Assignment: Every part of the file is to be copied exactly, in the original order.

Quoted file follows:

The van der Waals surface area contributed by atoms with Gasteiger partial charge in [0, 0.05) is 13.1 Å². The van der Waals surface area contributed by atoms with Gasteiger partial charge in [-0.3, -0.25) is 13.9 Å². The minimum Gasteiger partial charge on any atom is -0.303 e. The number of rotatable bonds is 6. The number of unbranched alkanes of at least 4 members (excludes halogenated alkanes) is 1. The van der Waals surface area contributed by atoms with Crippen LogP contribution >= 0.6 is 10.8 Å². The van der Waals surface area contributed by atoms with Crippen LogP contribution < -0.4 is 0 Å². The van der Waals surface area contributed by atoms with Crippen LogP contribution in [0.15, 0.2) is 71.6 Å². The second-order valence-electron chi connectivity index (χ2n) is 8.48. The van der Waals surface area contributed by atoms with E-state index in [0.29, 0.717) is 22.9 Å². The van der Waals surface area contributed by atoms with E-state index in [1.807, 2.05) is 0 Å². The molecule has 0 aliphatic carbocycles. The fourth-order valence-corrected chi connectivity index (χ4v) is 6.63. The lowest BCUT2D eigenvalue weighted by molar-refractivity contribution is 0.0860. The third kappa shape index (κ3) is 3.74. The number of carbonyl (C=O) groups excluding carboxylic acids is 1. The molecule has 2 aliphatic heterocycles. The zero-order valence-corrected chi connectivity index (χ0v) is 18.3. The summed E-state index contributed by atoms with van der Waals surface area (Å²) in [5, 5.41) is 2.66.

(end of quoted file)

The van der Waals surface area contributed by atoms with Gasteiger partial charge in [0, 0.05) is 13.1 Å². The van der Waals surface area contributed by atoms with Gasteiger partial charge in [-0.3, -0.25) is 13.9 Å². The minimum Gasteiger partial charge on any atom is -0.303 e. The number of rotatable bonds is 6. The number of unbranched alkanes of at least 4 members (excludes halogenated alkanes) is 1. The van der Waals surface area contributed by atoms with Crippen LogP contribution >= 0.6 is 10.8 Å². The van der Waals surface area contributed by atoms with Crippen LogP contribution < -0.4 is 0 Å². The van der Waals surface area contributed by atoms with Crippen LogP contribution in [0.15, 0.2) is 71.6 Å². The second-order valence-electron chi connectivity index (χ2n) is 8.48. The van der Waals surface area contributed by atoms with E-state index in [0.29, 0.717) is 22.9 Å². The van der Waals surface area contributed by atoms with E-state index in [1.807, 2.05) is 0 Å². The molecule has 0 aliphatic carbocycles. The fourth-order valence-corrected chi connectivity index (χ4v) is 6.63. The lowest BCUT2D eigenvalue weighted by molar-refractivity contribution is 0.0860. The third kappa shape index (κ3) is 3.74. The number of carbonyl (C=O) groups excluding carboxylic acids is 1. The molecule has 2 aliphatic heterocycles. The zero-order valence-corrected chi connectivity index (χ0v) is 18.3. The summed E-state index contributed by atoms with van der Waals surface area (Å²) in [5, 5.41) is 2.66.